When #planbe initiated in response to the first lockdown last March, like everyone, I couldn't have known that, after exhausting all the letters in the alphabet, life would be so different from anything that I could have imagined only one year earlier. While the outer changes have been profound both in the world and my own life, it's the inner shifts that have surprised me the most. Not for their significance, but for their subtlety.
Sometimes people experience transformation like a light turning on suddenly; this kind of spontaneous awakening is a holy grail that entices and eludes many seekers with its' promise of an instantaneous release from the confines of conditioning to live free of suffering. More often, change is a steady and slow process that occurs over a lifetime (and perhaps many thousands of lifetimes), fueled by dedication and discipline and marked by moments of recognition that feel more like tuning into a radio frequency than flipping a switch.
This has been my own experience too, especially in the last year, as I’ve devoted more time to tuning my instrument of awareness. While there’s still static sometimes, I’m able to listen more regularly to this simple and true song:
There is no other time, but now.
There is nowhere else to go, but here.
There is nothing else to do, but this.
There is no one else to be, but me.
And all of it-- time and here and this and me--changes continuously. We are never NOT transforming; we are always in transition, always cycling somewhere between beginning, middle, end and the great pause. It's when we try to fix our hold and our hearts on here, on this, on me and mine, and on anything other than NOW that we suffer because we resist the one thing that we cannot change--that change is the only constant. It's a cliché for a reason.
I've always taken the call to action (inaccurately attributed to Mahatma Ghandi) to “be the change you want to see in the world” to mean that, to change the world, you have to be different in order to change the world. But lately I've got a new perspective: being the change means being wholly present as you are in the world as it is, and through your presence and your participation, the world, and you, will transform into something beyond what you could have imagined.
None of us has managed to come through the last year, let alone life itself, unaltered. To evaluate and compare the gravity of our individual situations misses the point that whether you are currently sipping lemonade or lamenting the rotting lemons in your pantry and wondering when things will go “back to normal” is determined not by the circumstances themselves, but by how you relate to them. What Ghandi actually said is that it’s not about changing the world, but about recognizing that:
“We but mirror the world. All the tendencies present in the outer world are to be found in the world of our body. If we could change ourselves, the tendencies in the world would also change. As a man changes his own nature, so does the attitude of the world change towards him. This is the divine mystery supreme. A wonderful thing it is and the source of our happiness.”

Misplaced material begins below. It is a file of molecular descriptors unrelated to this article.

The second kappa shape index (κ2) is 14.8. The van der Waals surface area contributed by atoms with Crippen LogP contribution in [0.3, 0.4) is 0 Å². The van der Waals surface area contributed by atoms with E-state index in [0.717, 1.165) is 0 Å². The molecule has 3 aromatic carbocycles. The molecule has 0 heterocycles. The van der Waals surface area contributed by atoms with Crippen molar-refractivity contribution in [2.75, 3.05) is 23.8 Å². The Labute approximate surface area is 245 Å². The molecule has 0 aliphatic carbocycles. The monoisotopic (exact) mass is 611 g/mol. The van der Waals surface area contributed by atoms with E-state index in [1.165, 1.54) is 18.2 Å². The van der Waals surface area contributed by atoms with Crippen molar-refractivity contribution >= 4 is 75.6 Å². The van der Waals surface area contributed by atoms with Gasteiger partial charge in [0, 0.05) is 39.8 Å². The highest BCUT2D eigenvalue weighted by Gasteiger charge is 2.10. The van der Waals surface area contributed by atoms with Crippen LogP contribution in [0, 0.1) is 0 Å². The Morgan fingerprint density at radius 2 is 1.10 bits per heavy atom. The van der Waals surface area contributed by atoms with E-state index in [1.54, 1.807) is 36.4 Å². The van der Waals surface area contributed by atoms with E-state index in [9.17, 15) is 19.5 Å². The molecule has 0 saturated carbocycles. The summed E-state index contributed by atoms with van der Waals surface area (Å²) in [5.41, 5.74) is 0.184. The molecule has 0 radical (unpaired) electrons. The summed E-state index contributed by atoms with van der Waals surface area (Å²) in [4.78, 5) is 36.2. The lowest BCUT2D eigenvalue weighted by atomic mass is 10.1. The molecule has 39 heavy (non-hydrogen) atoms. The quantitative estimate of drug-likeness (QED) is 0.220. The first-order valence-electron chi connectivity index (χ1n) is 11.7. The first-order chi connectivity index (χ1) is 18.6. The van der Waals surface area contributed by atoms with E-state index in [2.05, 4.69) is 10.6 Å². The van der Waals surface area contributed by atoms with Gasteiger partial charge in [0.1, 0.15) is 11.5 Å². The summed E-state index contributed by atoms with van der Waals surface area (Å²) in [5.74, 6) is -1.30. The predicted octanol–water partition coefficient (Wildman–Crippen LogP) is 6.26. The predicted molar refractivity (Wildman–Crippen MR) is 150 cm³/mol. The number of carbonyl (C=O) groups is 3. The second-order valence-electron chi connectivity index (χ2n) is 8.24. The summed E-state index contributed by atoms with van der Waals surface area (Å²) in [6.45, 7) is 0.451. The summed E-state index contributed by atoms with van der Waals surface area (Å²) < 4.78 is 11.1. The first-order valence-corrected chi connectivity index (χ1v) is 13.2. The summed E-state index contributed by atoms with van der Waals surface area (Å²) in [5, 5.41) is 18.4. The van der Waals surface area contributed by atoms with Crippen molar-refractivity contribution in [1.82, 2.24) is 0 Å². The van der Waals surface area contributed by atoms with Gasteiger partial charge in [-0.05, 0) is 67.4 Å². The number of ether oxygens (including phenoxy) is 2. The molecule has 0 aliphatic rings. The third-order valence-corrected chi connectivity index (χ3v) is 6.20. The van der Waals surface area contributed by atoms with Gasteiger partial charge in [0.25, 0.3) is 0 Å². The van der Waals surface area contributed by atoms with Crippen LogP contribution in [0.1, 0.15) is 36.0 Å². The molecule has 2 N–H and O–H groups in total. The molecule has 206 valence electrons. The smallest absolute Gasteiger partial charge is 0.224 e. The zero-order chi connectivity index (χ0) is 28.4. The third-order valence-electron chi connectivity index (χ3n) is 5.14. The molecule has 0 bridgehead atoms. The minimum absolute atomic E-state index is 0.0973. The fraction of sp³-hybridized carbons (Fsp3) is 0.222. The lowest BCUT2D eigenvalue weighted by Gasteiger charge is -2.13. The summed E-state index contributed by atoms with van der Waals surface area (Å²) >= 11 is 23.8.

That we and our world will change is certain; whether we experience greater suffering or greater freedom is the question. The answer depends on our ability to remain present, connected, and clear. If this sounds challenging, that’s because it is. As Ghandi points out, happiness hinges on changing our human nature. But first, we need to look inside, starting with the body/mind.
This is where Yoga, and every other embodied spiritual practice, comes in. And when approached as a technology for contacting truth, these practices train and develop our capacity at every level: physical, intellectual, energetic, and spiritual. Unfortunately, but not surprisingly in our modern Western culture, this approach to Yoga is the exception and instead, this ancient wisdom tradition is regarded as yet another tool to be used in a futile and endless project of self-improvement.
I should know: from taking my first Yoga classes at age 17 as a way to relax and stop grinding my teeth, I’ve been approaching my practice as a way to “fix” myself. As this embarrassing fact became more apparent to me in the last year, my intention shifted from practicing Yoga as a way to change myself and the world to practicing Yoga as a way to be with myself and the world. Pretty much everything looks the same on the outside; the difference is how I feel on the inside. After more than twenty years of practicing Yoga, and teaching for half that time, I am grateful to be able to start again at the beginning, to revisit the postures and the philosophy, and to evolve beyond chasing an idea of how the pose, or I, or life should be and instead, meet myself, my practice, and my life as it is.